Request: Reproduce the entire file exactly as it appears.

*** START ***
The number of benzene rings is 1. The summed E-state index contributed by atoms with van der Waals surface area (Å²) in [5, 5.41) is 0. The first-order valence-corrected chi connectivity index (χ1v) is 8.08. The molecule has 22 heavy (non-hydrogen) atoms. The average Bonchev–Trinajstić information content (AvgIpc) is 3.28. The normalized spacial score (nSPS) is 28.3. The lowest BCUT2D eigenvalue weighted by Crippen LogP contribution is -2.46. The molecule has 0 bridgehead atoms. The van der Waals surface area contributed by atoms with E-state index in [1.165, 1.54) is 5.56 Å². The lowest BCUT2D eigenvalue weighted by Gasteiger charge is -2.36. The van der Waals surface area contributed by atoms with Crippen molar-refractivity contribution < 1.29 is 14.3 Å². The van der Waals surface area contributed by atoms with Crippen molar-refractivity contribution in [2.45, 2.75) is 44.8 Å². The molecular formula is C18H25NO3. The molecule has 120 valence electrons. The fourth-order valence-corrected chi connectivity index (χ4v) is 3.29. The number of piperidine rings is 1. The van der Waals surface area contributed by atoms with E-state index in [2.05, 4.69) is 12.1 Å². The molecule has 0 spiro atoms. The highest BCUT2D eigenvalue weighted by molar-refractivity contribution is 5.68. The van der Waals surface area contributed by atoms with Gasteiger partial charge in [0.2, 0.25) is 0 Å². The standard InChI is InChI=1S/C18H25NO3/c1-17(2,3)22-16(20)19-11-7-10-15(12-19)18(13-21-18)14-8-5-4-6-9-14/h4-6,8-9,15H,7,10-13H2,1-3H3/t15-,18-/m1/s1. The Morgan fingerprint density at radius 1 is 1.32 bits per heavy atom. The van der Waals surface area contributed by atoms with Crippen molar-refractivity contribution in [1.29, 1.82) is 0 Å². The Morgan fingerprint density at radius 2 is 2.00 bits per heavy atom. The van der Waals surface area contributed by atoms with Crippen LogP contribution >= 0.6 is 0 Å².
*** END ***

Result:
The number of benzene rings is 1. The summed E-state index contributed by atoms with van der Waals surface area (Å²) in [5, 5.41) is 0. The first-order valence-corrected chi connectivity index (χ1v) is 8.08. The molecule has 22 heavy (non-hydrogen) atoms. The average Bonchev–Trinajstić information content (AvgIpc) is 3.28. The normalized spacial score (nSPS) is 28.3. The lowest BCUT2D eigenvalue weighted by Crippen LogP contribution is -2.46. The molecule has 0 bridgehead atoms. The van der Waals surface area contributed by atoms with E-state index in [1.165, 1.54) is 5.56 Å². The lowest BCUT2D eigenvalue weighted by Gasteiger charge is -2.36. The van der Waals surface area contributed by atoms with Crippen molar-refractivity contribution < 1.29 is 14.3 Å². The van der Waals surface area contributed by atoms with Crippen molar-refractivity contribution in [2.45, 2.75) is 44.8 Å². The molecular formula is C18H25NO3. The molecule has 120 valence electrons. The fourth-order valence-corrected chi connectivity index (χ4v) is 3.29. The number of piperidine rings is 1. The van der Waals surface area contributed by atoms with E-state index in [2.05, 4.69) is 12.1 Å². The molecule has 0 spiro atoms. The highest BCUT2D eigenvalue weighted by molar-refractivity contribution is 5.68. The van der Waals surface area contributed by atoms with Gasteiger partial charge in [0.2, 0.25) is 0 Å². The standard InChI is InChI=1S/C18H25NO3/c1-17(2,3)22-16(20)19-11-7-10-15(12-19)18(13-21-18)14-8-5-4-6-9-14/h4-6,8-9,15H,7,10-13H2,1-3H3/t15-,18-/m1/s1. The Morgan fingerprint density at radius 1 is 1.32 bits per heavy atom. The van der Waals surface area contributed by atoms with Crippen molar-refractivity contribution in [1.29, 1.82) is 0 Å². The Morgan fingerprint density at radius 2 is 2.00 bits per heavy atom. The van der Waals surface area contributed by atoms with Crippen LogP contribution >= 0.6 is 0 Å².